ConfessionCharles Whalley’s essay on post-internet poetics ‘This has been a blue / green message exiting the social world’ takes its title from a Sam Riviere poem, which makes me imagine ‘blue / green’ text messages bubbling like algae blooms on a mobile phone.

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‘The atomic landscape … does not allow me to rest’: Kurihara Sadako and the Hibakusha Poet as Public Intellectual

The 70th anniversary of the atomic bomb being dropped on Hiroshima was marked by a solemn ceremony in the Hiroshima Peace Park on 6 August, 2015. I formed part of the 40,000 strong crowd, pausing at 8.15 am while the peace bell tolled to mark the dawning of the nuclear age. On that day, the anti-nuclear sentiments the anniversary spawned were complicated and compromised by politics.

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Courrier des Antipodes – Notes on Michel Butor’s Letters from the Antipodes

In mid-August I was in Adelaide to read poetry with Kent MacCarter and others as a guest of Ken Bolton’s ‘Lee Marvin Readings’ series at the Australian Experimental Art Foundation. Over a couple of days, Kent, Ken and I had some expansive conversations including one about how much we loved various works by Michel Butor, the great French experimental writer. Just over a week later we heard the sad news that Michel Butor had died on 24 August, 2016 at the age of 89.

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The Many Lives of a Handscroll: Inspired by Zhai Yongming’s ‘Ambling along the Fuchun Mountains with Huang Gongwang’

Dwelling in the Fuchun Mountains is a handscroll by the Taoist painter Huang Gongwang from the Yuan Dynasty. It is now acclaimed as one of the ten masterpieces of Chinese painting. Inspired by Huang’s work, the renowned Chinese poet Zhai Yongming published her latest collection Ambling along the Fuchun Mountains with Huang Gongwang in 2015. Chen Si’an, a young theatre director and novelist, read an earlier version of the text and was inspired to create a theatrical adaptation. Sharing the title of Zhai’s poem, Chen’s play premiered in Beijing in 2014. This essay explores the life and after-lives of Dwelling in the Fuchun Mountains.

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Language Barriers

Many live after L=A=N=G=U=A=G=E then, but few live as it. There is no comparable, or adequate, rupture precisely because there is a lack of Historical, and philosophical, work being done. Cue the misunderstanding of what to radically break with. This might be because of the paradox of university scholarship now – we live in a moment after the national mythmaking of bygone days and in one informed by the black armband view that is predominant institutionally.

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Elif Sezen’s ‘Dear Immigrants’ and ‘The Turkish Bath’

I am reminded of Doris Salcedo’s Shibboleth. For the work Salcedo broke a hairline crack into the floor of the Tate Gallery’s Turbine Hall. Running the sheer length of the hall, the crack broadened out to a crevasse of some feet. You walked alongside and gaped in. The floor was later repaired the cracks remain.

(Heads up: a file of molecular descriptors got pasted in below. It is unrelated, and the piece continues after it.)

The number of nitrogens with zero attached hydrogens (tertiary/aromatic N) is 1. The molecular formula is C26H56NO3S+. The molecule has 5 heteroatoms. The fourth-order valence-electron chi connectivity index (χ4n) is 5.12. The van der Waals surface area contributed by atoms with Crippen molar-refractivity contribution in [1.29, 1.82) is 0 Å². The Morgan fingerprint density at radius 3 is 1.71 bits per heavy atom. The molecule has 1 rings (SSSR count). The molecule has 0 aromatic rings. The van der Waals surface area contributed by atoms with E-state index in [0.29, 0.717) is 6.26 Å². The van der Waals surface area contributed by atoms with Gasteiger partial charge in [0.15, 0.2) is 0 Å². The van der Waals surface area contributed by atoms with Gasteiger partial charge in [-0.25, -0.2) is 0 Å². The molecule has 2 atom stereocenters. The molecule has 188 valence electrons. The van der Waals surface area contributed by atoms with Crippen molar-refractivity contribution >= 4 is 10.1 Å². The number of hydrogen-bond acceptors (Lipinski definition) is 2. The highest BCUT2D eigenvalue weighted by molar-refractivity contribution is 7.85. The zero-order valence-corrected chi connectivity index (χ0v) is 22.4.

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Feminine Beings: A Resonance of Voices in Vietnamese Poetry

The authors I touch upon in this essay – perhaps not the female poets most in accordance with my personal taste – share a common story in which I am more or less implicated. I see their choices to write as a means of displaying a female experience, and – with a straightforwardness and sharp intentionality at every step – reject the matter of females as reflected objects. Instead, they assert their self-reflected subjecthood.

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EXPLODE Editorial: Awfully Passionate Egregious Demagogueries … reflections on absolutes, straying, anguish and bees

If poets are in the business of cultivating ‘voice’ then, logically enough, to which ends? Is there an onus not only to learn how to speak but to also become versed in what to speak of? If 20c. English-language poetry can be characterised at least partly as a constellation of non-dogmatic radicalised tropes making response to authorising discourses of power / knowledge, then which impetus remains (if any) to adopt transgression as a foremost rhetorical mode?

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Sublime Necrophilia or Ceasing To Exist in Order to Be : On Translating Kim Kyung Ju’s I Am a Season that Does Not Exist in the World

Like the male dusky antechinus, an Australian marsupial, translation has an unusually long mating period. For 14 hours it fucks so vigorously that its stress hormones overload, causing its immune system to collapse. It performs the sexy death. A lethal transfer of life. Or is it a deathy sex?

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Metapod: An Essay and Analysis

Pokedex Entry #011: Metapod is a Bug Type Pokemon. It evolves into Butterfree.

Species: Cocoon Pokémon

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‘Transgressive Circulation’: Translation and the Threat of Foreign Influence

At the AWP writers’ conference in Minneapolis a couple of years ago, I attended a panel on Paul Celan’s poetry. In the Q & A that followed the panel, the first question was ‘How can we make sure that young American poets are not improperly influenced by Celan’s poetry without truly understanding it?’ The panel responded by offering a variety of possible solutions, such as reading the extensive literature about the poet or reading his letters and journal entries that have been published as well.

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Activist Journal: Ireland and Germany Extraction, 2015-16

18/9/2015 Rosewood, Schull, Co. Cork, Ireland

Difficult and full fortnight of work coming up before I have to travel solo to London on bus, ferry and train.

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